US Army Robotics Efforts Bolstered With Project Origin Live Fire

Soldier feedback continues to build momentum in the U.S. Army’s Campaign of Learning surrounding robotic combat vehicles. The Project Origin vehicle is a surrogate system designed for experimentation to support the development of RCVs. Using a remote control from behind a berm, Soldiers relied on optics from the Project Origin vehicle’s tethered Unmanned Aerial System (UAS) to find targets. Utilizing M249 and M2 machine guns and the MK19 grenade launcher mounted on Origin, Soldiers were able to locate enemy vehicles and have rounds on target with no more than two corrections. Soldier feedback and engineering changes will bring rounds on target immediately or with one correction in the near future, said Todd Willert, project manager for Project Origin at GVSC.

The latest waypoint was a successful two week-long live fire exercise utilizing the Project Origin platform, a robotic combat vehicle (RCV) surrogate system supported by the Next Generation Combat Vehicles Cross Functional Team (NGCV CFT) and the U.S. Army Combat Capabilities Development Command Ground Vehicle System Center (GVSC), both of which are based at the Detroit Arsenal in Michigan. Supported by Soldiers from A Company, 1-28th Infantry, 3rd Infantry Division, Fort Benning, Georgia, the team engaged in a series of fire events in which Soldiers remotely controlled the weapon systems on the Project Origin platform to fire on both line-of-sight and non-line-of-sight targets.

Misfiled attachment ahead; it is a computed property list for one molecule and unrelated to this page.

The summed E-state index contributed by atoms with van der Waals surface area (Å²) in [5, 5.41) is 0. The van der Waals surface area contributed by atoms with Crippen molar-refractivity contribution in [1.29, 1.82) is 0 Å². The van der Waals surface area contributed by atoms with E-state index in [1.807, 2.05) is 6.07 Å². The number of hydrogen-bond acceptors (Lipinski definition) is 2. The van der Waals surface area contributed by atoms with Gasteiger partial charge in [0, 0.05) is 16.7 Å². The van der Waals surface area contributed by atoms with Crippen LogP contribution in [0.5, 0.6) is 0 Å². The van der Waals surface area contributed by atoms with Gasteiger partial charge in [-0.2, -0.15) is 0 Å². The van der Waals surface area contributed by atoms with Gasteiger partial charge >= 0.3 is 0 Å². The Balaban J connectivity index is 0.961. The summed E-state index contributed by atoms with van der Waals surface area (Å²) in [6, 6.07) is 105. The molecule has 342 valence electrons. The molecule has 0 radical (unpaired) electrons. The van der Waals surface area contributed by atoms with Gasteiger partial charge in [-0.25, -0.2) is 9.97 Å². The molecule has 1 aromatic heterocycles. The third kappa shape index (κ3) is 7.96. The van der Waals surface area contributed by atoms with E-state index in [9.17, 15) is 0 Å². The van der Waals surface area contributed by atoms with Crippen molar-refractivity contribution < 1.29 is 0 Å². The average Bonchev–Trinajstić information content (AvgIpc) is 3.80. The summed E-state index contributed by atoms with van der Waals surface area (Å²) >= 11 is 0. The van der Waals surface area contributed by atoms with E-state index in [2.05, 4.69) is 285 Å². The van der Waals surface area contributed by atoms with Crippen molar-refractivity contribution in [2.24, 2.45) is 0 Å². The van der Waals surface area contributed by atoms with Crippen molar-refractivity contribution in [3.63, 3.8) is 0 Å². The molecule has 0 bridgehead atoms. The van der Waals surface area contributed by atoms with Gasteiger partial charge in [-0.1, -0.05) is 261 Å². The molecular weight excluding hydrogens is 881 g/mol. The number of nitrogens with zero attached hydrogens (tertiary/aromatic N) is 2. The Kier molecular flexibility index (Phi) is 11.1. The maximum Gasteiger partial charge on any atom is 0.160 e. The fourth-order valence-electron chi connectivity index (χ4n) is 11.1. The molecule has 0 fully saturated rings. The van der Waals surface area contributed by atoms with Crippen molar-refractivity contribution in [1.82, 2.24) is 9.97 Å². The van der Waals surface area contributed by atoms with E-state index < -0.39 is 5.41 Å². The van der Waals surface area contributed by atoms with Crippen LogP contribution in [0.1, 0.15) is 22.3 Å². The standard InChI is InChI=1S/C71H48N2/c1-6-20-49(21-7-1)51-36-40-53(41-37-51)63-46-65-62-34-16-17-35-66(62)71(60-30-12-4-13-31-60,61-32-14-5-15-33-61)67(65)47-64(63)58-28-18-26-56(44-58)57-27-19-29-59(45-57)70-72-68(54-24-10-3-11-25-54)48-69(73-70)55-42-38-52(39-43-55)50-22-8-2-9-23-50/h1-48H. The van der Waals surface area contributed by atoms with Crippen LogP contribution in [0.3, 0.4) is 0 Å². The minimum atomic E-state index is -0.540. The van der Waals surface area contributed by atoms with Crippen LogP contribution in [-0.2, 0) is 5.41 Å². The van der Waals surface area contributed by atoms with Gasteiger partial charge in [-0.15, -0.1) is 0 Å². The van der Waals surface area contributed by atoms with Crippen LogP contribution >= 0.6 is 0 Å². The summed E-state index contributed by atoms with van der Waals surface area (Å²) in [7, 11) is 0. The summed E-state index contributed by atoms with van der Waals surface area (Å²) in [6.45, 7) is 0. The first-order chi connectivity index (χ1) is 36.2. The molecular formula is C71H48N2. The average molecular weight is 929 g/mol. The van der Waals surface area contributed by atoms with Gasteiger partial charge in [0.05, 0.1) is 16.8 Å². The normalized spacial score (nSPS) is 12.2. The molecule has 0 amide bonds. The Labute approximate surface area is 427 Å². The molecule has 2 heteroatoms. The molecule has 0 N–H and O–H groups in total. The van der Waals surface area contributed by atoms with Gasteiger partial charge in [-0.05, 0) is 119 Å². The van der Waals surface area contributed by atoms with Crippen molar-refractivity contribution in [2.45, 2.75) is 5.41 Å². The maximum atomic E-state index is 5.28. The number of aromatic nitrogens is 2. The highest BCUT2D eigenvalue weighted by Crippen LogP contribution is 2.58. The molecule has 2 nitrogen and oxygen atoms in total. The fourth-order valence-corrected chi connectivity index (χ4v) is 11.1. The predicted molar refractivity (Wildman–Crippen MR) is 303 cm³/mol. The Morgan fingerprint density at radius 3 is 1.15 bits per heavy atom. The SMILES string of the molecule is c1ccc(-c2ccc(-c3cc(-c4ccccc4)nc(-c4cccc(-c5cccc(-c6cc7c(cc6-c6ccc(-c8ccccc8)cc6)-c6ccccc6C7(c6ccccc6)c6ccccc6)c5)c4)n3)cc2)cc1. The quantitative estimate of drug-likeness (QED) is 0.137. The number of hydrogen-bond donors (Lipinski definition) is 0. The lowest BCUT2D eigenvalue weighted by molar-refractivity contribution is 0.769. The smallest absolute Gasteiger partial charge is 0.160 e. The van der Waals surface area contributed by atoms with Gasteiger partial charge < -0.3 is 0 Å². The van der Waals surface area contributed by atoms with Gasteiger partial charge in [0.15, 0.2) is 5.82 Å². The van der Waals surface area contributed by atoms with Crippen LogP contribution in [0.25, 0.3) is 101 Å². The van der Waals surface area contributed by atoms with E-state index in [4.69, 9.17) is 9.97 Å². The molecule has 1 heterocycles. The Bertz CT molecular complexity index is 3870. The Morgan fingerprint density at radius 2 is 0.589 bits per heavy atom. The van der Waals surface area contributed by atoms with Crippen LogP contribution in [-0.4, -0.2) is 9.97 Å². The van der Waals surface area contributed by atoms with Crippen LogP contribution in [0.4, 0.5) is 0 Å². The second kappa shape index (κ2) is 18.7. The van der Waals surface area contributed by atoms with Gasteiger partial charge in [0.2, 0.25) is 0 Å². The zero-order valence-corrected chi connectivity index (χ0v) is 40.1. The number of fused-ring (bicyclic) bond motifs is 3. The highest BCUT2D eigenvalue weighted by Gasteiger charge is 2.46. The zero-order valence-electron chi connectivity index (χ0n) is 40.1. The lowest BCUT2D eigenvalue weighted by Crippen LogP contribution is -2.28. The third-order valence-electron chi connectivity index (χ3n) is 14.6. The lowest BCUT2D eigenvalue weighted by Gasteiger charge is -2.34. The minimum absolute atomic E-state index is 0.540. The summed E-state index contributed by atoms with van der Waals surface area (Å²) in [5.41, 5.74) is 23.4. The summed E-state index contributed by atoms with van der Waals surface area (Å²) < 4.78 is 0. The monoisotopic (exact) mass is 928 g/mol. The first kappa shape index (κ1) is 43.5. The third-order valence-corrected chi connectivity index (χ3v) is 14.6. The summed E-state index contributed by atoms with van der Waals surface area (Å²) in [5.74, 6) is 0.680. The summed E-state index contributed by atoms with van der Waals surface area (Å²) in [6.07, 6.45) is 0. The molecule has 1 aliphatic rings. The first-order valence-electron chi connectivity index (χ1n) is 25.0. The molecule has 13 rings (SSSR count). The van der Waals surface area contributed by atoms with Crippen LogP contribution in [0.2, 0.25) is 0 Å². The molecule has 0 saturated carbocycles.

The live-fire exercise benefitted from participation by the 1-28th Soldiers, who also participated in a series of exercises in November 2020 at Fort Benning. Then, the Soldiers experimented with the use of the Origin’s UAS system, smoke/obscuration module and autonomous drive functions. Getting the feedback directly from Soldiers in an operational unit is critical to the process. While the Camp Grayling event focused on the use of the UAS with the weapons system, Dyal said another utilization for UAS with RCVs is becoming increasingly clear – that of re-transmission of signals between distant Army teams on the same battlefield. Willert said the experimentation further proves the benefits of adding RCVs to the Army. Future testing with the Project Origin system will include shoot-on-the-move engagements.

Todd Willert, project manager for Project Origin at the Ground Vehicle System Center, is followed by the Project Origin vehicle while it dispenses smoke, following a live fire exercise at Camp Grayling, Michigan, April 28, 2021. (Photo by Dan Heaton/Next Generation Combat Vehicles Cross-Functional Team (NGCV CFT)